**Valence shell electron pair repulsion** (VSEPR) theory is a model for predicting the overall shape of a molecule. VSEPR theory postulates that a given molecule will adopt an ideal shape to reduce the repulsion between the surrounding elements and the lone pairs on the central element.

When drawing a compound you have to take into account two different systems for Lewis Structures: Molecular geometry and electronic geometry.

**Molecular Geometry**

A domain represents the number of surrounding elements and lone pairs on the central element. Under molecular geometry we treat surrounding elements as different from the lone pairs on the central element.

**A = Central Element** **X = Surrounding Element** **E = Lone Pair (nonbonding electrons)**

For example, a molecule with a designation of AX_{2}E_{3} would mean it has a central element (A), two surrounding elements (X) and three lone pairs (E) on the central element.

**Predicting Molecular Geometry**

Based on molecular geometry when the domain is equal to 2 then AX_{2} is possible. This molecule would be linear and possess a bond angle of 180^{o}.

Molecular Geometry (Domain of 2)

When the domain is equal to 3 then AX_{3} and AX_{2}E_{1} are possible. As the central element gains lone pairs the idealized bond angle will be compressed. AX_{3} is trigonal planar and possesses an idealized bond angle of 120^{o}, while AX_{2}E_{1} is bent and has its bond angle compressed to less than 120^{o}.

Molecular Geometry (Domain of 3)

When the domain is equal to 4 then AX_{4}, AX_{3}E_{1 }and AX_{2}E_{2} are possible. AX_{4} is tetrahedral, AX_{3}E_{1} is trigonal pyramidal and AX_{2}E_{2} is bent.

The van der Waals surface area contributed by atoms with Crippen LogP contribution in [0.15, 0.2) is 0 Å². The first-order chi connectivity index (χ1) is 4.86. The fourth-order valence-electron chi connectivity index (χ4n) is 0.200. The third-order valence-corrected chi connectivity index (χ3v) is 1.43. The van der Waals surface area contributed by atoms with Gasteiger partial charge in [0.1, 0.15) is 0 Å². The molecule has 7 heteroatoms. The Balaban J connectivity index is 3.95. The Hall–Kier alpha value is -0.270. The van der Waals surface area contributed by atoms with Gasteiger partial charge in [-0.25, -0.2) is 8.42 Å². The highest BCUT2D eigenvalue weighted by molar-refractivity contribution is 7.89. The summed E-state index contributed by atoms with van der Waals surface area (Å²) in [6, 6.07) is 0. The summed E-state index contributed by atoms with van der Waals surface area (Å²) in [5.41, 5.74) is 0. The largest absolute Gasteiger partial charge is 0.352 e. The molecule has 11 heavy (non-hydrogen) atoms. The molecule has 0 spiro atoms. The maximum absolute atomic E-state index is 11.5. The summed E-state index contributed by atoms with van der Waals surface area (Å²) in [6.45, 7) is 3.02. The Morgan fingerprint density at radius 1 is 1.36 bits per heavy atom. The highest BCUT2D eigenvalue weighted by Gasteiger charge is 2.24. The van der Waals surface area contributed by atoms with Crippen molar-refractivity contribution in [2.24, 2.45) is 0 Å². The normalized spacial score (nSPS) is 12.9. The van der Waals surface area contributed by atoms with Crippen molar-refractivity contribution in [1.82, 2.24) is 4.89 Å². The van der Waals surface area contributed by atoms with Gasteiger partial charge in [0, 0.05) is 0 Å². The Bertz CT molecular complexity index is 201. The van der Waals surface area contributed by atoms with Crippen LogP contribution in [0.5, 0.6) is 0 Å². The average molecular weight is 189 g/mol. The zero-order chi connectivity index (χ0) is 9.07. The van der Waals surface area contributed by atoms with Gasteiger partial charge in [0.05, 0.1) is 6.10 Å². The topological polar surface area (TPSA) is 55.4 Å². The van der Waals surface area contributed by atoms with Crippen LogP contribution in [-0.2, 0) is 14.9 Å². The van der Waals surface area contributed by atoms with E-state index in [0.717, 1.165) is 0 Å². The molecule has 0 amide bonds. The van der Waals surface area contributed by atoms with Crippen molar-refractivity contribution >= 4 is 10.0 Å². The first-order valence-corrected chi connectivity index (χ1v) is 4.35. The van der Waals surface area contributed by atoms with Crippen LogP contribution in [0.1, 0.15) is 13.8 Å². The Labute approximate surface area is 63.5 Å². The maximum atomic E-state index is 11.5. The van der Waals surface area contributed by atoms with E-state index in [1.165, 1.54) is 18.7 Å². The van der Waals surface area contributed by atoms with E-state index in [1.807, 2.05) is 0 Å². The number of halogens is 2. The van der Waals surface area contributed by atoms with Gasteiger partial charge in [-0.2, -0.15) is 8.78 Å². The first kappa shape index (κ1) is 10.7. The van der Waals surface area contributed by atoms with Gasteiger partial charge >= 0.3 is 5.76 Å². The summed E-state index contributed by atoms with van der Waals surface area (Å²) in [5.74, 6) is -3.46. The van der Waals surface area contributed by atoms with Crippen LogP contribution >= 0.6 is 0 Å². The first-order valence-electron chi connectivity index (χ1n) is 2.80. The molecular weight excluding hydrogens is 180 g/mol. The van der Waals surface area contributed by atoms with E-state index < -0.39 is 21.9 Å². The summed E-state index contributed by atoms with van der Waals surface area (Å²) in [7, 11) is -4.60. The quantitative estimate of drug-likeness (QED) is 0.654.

Molecular Geometry (Domain of 4)

When the domain is equal to 5 then AX_{5}, AX_{4}E_{1, }AX_{3}E_{2}, and AX_{2}E_{3} are possible. AX_{5} is trigonal bipyramidal, AX_{4}E_{1} is seesaw, AX_{3}E_{2} is T-shaped and AX_{2}E_{3} is linear.

Molecular Geometry (Domain of 5)

When the domain is equal to 6 then AX_{6}, AX_{5}E_{1, }and AX_{4}E_{2} are possible. AX_{6} is octahedral, AX_{5}E_{1} is square pyramidal, and AX_{4}E_{2} is square planar.

Molecular Geometry (Domain of 6)

**Electronic Geometry**

Under electronic geometry we treat surrounding elements and lone pairs on the central element as the same.

**A = Central Element** **X = Surrounding Element** **& Lone Pairs on Central Element**

For example, a molecule with a designation of AX_{2}E_{3} would mean it has a central element (A), two surrounding elements (X) and three lone pairs (E) on the central element. Following its electronic geometry we would re-evaluate it as AX_{6. }

**Predicting Electronic Geometry**

By treating surrounding elements and lone pairs on the central elements as the same we greatly reduce the number of shapes. However, notice that the compression of bond angles hasn’t changed because the behavior of lone pair repulsion still occurs.

Compounds with a domain of 2 are still seen as being linear.

Electronic Geometry (Domain of 2)

Following the electronic geometry, all compounds with a domain of 3 are now seen as trigonal planar.

Electronic Geometry (Domain of 3)

Compounds with a domain of 4 are tetrahedral.

Electronic Geometry (Domain of 4)

Compounds with a domain of 5 are trigonal bipyramidal.

Electronic Geometry (Domain of 5)

Compounds with a domain of 6 are octahedral.

Electronic Geometry (Domain of 6)

The electronic geometry can be seen as the simple geometry and is useful in determining hybridization (s, sp, sp^{2}, sp^{3}, sp^{3}d, sp^{3}d^{2}).

**More Than Just Shapes**

The importance of these geometries goes beyond all the cool shapes. The overall polarity of a compound is based on both bond polarity and molecular shape. The way these molecules are formed is also based on our understanding of valence electrons, electron configurations and periodic trends.